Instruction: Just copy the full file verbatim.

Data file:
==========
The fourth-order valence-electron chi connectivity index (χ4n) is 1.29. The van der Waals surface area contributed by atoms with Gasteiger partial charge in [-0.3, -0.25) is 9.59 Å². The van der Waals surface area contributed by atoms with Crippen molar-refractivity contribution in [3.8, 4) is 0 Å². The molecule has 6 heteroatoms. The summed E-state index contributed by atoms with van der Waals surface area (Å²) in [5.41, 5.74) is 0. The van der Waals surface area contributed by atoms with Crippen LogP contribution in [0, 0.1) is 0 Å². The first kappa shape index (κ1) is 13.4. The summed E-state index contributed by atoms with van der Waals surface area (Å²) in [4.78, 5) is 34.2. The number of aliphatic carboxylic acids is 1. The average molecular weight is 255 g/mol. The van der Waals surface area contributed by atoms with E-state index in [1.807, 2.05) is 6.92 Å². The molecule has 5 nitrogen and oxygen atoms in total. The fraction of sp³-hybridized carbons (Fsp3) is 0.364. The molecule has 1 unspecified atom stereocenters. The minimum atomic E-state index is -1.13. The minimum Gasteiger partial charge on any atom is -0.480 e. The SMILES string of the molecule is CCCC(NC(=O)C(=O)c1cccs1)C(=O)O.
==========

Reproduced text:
The fourth-order valence-electron chi connectivity index (χ4n) is 1.29. The van der Waals surface area contributed by atoms with Gasteiger partial charge in [-0.3, -0.25) is 9.59 Å². The van der Waals surface area contributed by atoms with Crippen molar-refractivity contribution in [3.8, 4) is 0 Å². The molecule has 6 heteroatoms. The summed E-state index contributed by atoms with van der Waals surface area (Å²) in [5.41, 5.74) is 0. The van der Waals surface area contributed by atoms with Crippen LogP contribution in [0, 0.1) is 0 Å². The first kappa shape index (κ1) is 13.4. The summed E-state index contributed by atoms with van der Waals surface area (Å²) in [4.78, 5) is 34.2. The number of aliphatic carboxylic acids is 1. The average molecular weight is 255 g/mol. The van der Waals surface area contributed by atoms with E-state index in [1.807, 2.05) is 6.92 Å². The molecule has 5 nitrogen and oxygen atoms in total. The fraction of sp³-hybridized carbons (Fsp3) is 0.364. The molecule has 1 unspecified atom stereocenters. The minimum atomic E-state index is -1.13. The minimum Gasteiger partial charge on any atom is -0.480 e. The SMILES string of the molecule is CCCC(NC(=O)C(=O)c1cccs1)C(=O)O.